“Who’s picking these people?” Grimm asked. 

A county-wide local development corporation board of directors would be “comprised of business and civic leaders, philanthropic, academic and nonprofit executives, along with public sector officials,” according to the report.

“The makeup of the board says a lot about what their intentions are,” Grimm said, pointing to the Albany County Business Advisory Board, which provided “input, guidance, and expertise throughout the planning process” of the county report, as an example.  

There wasn’t a single county legislator on the advisory board, Grimm said; the board of the new local development corporation should include politicians because reforming economic development in the county is an inherently political exercise.

And for all the report’s talk about inclusivity, Grimm said he counted 16 men (one of whom is a person of color) and two women on the advisory board. The board of the new local development corporation should include small-business owners, persons of color, people who work at not-for-profits, and more women, he said.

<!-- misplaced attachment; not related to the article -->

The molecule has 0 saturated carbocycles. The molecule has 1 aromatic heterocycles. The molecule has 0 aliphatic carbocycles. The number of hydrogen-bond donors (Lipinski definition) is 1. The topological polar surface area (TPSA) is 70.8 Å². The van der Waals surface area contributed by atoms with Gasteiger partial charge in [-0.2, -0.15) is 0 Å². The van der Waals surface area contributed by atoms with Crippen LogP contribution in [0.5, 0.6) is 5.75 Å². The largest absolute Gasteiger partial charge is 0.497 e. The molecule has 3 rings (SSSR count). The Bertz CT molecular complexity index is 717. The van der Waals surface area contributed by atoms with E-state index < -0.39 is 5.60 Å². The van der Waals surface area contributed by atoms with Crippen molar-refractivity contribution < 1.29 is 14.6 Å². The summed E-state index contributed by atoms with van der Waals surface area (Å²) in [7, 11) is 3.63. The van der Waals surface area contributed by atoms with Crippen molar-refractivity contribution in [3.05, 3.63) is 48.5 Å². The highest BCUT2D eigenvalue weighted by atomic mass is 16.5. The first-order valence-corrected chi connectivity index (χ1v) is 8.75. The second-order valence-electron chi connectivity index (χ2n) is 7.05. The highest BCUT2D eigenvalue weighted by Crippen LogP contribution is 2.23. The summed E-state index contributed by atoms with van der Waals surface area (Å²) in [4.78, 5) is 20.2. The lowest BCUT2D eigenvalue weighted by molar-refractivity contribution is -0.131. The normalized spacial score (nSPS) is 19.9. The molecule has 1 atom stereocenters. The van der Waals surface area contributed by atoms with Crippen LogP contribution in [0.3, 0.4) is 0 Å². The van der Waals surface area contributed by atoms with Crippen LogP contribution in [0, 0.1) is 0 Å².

Building on strength

Grimm said that Albany County has a lot of strengths on which it can build to achieve the plan’s overarching goals. He named the county’s very-educated workforce; the state government, which not only employs a lot of county residents but also pays well and has good benefits; the university system; the county’s locus at the junction of major interstates, routes 90 and 87, as well as the Hudson River; a major arena, which a lot of places don’t have; and Saratoga County, with reach that extends into the Albany County during the summer track season.